Is the future of the welfare state really a human rights issue?


Arguments that social and welfare support should be seen as part of the human rights agenda are not backed by popular opinion or the views of those directly involved in this field, according to new research sponsored by the ESRC.

A study led by Dr Hartley Dean, at the Universities of Luton and Nottingham, found working-age adults and social services and welfare professionals can be more likely than current New Labour or 'third way' thinkers to acknowledge people's dependency on one another and that certain human rights are not negotiable.

Like New Labour, however, the same groups also emphasise the importance of individual responsibility when it comes to support from the state.

Dr Dean said: "This individualistic approach to responsibility is about morality rather than ethics. It goes against arguments that social and welfare rights should be seen as part of the human rights agenda."

The aim of the project was to investigate how, if at all, the introduction in the UK of the Human Rights Act and what has flown from it may change the ways in which the welfare state and its future are envisaged.

Two sets of in-depth interviews took place, the first with a cross-section of working-age adults with widely differing incomes, and the second with social security benefits officials and social workers involved in care provision for elderly and disabled people.

The study found that whilst dependency has strongly negative connotations, people accept by and large that interdependency is an inevitable feature of human life. Even when people deny that they are themselves dependent, they may be pleased that they can be of help to others.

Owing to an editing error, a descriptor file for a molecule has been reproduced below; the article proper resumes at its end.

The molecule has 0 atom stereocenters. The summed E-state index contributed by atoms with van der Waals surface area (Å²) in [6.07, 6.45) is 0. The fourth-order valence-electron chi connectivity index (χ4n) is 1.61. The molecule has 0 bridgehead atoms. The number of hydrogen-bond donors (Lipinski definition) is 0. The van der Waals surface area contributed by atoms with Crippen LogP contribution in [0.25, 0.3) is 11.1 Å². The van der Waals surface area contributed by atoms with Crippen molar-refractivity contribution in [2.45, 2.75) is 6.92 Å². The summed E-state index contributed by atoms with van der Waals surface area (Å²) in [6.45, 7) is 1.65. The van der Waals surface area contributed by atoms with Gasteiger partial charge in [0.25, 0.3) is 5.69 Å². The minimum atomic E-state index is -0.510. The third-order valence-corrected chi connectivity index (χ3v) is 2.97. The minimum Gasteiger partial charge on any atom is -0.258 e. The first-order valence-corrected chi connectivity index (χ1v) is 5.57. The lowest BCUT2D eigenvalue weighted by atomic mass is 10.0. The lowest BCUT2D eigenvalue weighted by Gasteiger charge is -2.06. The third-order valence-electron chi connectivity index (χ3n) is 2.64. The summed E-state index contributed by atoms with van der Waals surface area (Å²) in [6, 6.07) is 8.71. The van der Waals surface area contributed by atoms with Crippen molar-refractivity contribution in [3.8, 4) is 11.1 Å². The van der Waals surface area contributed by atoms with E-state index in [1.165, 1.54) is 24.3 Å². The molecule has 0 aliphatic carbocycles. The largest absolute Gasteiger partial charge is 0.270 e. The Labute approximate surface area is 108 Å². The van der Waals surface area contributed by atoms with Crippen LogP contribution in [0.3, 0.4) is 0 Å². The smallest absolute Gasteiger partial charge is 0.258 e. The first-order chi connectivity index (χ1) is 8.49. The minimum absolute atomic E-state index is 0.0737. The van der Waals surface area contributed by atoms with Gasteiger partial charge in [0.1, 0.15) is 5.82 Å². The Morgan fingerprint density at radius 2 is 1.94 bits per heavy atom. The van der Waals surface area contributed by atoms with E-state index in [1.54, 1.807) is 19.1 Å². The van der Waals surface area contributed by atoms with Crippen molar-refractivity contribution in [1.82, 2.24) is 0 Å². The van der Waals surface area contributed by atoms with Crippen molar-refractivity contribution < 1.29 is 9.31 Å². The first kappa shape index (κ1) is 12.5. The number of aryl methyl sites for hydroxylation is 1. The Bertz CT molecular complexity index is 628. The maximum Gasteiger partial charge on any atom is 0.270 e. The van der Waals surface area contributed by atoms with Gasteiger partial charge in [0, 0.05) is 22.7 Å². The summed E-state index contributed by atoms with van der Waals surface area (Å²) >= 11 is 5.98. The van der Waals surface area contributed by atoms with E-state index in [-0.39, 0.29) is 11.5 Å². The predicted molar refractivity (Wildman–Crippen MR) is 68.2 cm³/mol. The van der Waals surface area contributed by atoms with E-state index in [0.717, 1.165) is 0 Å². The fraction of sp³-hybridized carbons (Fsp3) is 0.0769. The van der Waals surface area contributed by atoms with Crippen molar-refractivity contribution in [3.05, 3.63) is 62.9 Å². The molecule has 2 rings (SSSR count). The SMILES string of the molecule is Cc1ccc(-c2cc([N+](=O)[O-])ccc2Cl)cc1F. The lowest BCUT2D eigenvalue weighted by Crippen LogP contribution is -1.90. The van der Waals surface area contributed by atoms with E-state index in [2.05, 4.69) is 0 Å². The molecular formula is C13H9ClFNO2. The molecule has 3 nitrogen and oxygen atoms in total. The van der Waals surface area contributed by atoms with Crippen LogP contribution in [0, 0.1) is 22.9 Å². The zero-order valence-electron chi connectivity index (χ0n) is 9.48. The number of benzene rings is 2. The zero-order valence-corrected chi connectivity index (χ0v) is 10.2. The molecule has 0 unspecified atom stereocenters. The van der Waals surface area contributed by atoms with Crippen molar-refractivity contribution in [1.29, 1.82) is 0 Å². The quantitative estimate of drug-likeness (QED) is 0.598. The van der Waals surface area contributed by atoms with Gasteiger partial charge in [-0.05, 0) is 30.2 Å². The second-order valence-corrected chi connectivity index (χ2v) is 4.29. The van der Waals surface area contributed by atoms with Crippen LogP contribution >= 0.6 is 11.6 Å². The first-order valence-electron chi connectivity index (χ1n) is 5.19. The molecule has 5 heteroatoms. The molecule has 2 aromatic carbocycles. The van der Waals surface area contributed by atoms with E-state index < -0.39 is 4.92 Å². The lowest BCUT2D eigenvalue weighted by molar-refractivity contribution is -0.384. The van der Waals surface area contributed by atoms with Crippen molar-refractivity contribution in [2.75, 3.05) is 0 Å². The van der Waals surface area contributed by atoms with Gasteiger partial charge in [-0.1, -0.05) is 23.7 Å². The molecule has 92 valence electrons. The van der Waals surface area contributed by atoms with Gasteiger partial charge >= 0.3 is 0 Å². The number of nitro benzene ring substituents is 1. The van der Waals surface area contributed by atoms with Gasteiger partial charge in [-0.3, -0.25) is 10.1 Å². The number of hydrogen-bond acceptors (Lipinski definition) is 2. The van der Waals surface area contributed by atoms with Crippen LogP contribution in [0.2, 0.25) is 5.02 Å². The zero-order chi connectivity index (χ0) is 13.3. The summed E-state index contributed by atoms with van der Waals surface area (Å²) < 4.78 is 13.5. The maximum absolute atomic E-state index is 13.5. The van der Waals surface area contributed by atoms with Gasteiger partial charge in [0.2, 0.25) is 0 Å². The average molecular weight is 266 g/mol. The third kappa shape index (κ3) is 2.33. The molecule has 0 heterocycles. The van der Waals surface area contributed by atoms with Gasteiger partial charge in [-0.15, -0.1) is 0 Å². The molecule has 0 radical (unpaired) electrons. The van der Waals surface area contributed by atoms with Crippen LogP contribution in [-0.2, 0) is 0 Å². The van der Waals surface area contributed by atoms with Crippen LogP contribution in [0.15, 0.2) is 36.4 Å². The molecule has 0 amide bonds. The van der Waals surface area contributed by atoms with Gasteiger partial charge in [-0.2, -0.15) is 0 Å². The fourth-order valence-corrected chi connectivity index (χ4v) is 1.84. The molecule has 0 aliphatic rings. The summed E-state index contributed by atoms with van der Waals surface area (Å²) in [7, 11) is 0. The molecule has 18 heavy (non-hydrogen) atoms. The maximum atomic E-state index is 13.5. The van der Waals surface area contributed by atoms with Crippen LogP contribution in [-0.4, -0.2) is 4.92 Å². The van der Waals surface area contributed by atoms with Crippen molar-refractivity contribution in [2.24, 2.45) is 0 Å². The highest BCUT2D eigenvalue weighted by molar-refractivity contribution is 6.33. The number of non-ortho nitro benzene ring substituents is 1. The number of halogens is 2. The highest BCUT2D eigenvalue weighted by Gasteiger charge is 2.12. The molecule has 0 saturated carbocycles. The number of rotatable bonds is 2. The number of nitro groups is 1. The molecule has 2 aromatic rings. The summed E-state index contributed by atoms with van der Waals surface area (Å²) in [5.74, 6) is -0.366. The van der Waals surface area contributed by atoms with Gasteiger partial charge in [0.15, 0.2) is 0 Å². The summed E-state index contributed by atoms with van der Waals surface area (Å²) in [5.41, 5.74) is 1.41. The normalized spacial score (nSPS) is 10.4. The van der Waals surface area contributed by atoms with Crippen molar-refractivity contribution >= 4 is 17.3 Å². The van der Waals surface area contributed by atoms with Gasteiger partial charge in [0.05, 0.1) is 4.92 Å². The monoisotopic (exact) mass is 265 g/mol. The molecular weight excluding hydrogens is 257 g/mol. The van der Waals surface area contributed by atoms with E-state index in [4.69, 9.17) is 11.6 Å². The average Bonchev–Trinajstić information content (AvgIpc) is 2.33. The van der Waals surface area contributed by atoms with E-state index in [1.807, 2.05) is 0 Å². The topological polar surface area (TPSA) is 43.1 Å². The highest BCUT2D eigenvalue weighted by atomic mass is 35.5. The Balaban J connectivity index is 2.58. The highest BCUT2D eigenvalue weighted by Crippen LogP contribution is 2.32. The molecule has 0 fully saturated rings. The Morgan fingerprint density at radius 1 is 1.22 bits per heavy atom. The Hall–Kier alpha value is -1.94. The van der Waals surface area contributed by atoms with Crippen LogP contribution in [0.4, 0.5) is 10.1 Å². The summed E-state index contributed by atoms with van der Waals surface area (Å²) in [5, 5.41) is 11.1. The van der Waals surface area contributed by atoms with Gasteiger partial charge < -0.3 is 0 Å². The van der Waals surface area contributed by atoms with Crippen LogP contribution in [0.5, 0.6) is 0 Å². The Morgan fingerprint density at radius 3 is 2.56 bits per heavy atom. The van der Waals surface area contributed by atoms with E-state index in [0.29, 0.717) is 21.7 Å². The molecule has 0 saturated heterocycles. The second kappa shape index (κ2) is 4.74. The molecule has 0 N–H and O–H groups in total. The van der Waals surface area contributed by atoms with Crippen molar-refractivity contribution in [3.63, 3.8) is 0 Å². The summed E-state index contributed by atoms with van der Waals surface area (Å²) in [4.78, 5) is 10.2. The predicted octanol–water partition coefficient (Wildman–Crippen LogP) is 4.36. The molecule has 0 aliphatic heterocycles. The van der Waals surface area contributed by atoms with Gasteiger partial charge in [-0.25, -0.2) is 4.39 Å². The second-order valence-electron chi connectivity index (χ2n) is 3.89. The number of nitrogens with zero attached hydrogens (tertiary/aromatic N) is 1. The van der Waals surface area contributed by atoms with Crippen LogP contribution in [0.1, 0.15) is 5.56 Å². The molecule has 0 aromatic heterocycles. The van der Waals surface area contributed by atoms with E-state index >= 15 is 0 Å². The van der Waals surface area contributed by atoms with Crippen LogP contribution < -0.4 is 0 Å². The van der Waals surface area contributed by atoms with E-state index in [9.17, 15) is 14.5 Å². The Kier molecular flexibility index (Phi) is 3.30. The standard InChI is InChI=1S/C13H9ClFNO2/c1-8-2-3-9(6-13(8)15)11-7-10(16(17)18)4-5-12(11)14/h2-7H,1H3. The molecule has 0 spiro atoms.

While the cross-section of adults generally recognised that certain human rights were fundamental, most felt that social or welfare rights were somehow different. Generally they felt that benefits should be conditional on the contributions the individual has made, and his or her behaviour, rather than provided on a universal basis.

The views of those involved in welfare work were not very different. However, welfare providers were more likely to accept the inevitability of people's dependence on each other.

Benefits administrators were even more inclined to emphasise individual responsibility, though social workers rather less so.

Whilst the administrators erred towards a managerially regulated 'customer service' culture, welfare staff were more accustomed to a paternalistic professional tradition.

The providers of welfare services, as a result of their commitment to a public service ethos, appear to be more supportive of state provision than the public themselves. But because of the threat that human rights laws are perceived to pose to their own freedom of action, they seem to be even less keen on the idea that social and welfare support should come under this umbrella.

The study argues that political claims that state welfare breeds a 'dependency culture' appear - despite social scientific evidence to the contrary - to have been widely accepted by the public.

Politically sustained animosity towards refugees and asylum seekers appears to fuel popular arguments about the limits that should be placed on universal rights to social welfare support, it says.

"On the other hand," said Dr Dean, "in spite of relentless retreat on the part of policymakers from the principles of social insurance, these are widely supported as a way of reconciling individual responsibility with state provision."

Source: Eurekalert & others

Last reviewed: By John M. Grohol, Psy.D. on 21 Feb 2009
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